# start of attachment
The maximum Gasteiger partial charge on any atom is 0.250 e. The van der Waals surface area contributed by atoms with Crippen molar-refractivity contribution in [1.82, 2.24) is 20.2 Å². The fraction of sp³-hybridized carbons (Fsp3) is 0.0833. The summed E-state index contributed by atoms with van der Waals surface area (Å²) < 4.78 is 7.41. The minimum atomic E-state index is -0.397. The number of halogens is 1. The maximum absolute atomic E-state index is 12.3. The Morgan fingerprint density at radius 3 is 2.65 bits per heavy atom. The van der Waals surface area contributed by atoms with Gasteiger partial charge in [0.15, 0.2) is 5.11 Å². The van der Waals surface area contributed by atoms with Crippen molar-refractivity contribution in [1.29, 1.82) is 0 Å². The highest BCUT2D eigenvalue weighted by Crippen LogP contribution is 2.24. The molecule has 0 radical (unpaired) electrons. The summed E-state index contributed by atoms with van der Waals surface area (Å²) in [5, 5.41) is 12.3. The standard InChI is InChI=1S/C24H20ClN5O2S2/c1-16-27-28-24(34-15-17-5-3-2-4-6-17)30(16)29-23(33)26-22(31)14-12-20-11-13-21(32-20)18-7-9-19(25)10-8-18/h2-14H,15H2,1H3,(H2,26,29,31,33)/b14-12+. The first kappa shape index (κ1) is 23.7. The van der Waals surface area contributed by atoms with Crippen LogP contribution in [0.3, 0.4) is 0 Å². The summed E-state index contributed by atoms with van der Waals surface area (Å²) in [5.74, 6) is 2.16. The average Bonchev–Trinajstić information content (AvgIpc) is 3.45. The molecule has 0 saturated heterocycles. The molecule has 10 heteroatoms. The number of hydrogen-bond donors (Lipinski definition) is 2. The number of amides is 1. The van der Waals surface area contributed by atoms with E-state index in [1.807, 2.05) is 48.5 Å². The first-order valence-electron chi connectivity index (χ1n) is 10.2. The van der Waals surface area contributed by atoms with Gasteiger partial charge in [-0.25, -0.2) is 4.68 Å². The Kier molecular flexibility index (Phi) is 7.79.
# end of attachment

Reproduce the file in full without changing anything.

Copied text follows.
The maximum Gasteiger partial charge on any atom is 0.250 e. The van der Waals surface area contributed by atoms with Crippen molar-refractivity contribution in [1.82, 2.24) is 20.2 Å². The fraction of sp³-hybridized carbons (Fsp3) is 0.0833. The summed E-state index contributed by atoms with van der Waals surface area (Å²) < 4.78 is 7.41. The minimum atomic E-state index is -0.397. The number of halogens is 1. The maximum absolute atomic E-state index is 12.3. The Morgan fingerprint density at radius 3 is 2.65 bits per heavy atom. The van der Waals surface area contributed by atoms with Gasteiger partial charge in [0.15, 0.2) is 5.11 Å². The van der Waals surface area contributed by atoms with Crippen molar-refractivity contribution in [1.29, 1.82) is 0 Å². The highest BCUT2D eigenvalue weighted by Crippen LogP contribution is 2.24. The molecule has 0 radical (unpaired) electrons. The summed E-state index contributed by atoms with van der Waals surface area (Å²) in [5, 5.41) is 12.3. The standard InChI is InChI=1S/C24H20ClN5O2S2/c1-16-27-28-24(34-15-17-5-3-2-4-6-17)30(16)29-23(33)26-22(31)14-12-20-11-13-21(32-20)18-7-9-19(25)10-8-18/h2-14H,15H2,1H3,(H2,26,29,31,33)/b14-12+. The first kappa shape index (κ1) is 23.7. The van der Waals surface area contributed by atoms with Crippen LogP contribution in [0.3, 0.4) is 0 Å². The summed E-state index contributed by atoms with van der Waals surface area (Å²) in [5.74, 6) is 2.16. The average Bonchev–Trinajstić information content (AvgIpc) is 3.45. The molecule has 0 saturated heterocycles. The molecule has 10 heteroatoms. The number of hydrogen-bond donors (Lipinski definition) is 2. The number of amides is 1. The van der Waals surface area contributed by atoms with E-state index in [1.807, 2.05) is 48.5 Å². The first-order valence-electron chi connectivity index (χ1n) is 10.2. The van der Waals surface area contributed by atoms with Gasteiger partial charge in [-0.25, -0.2) is 4.68 Å². The Kier molecular flexibility index (Phi) is 7.79.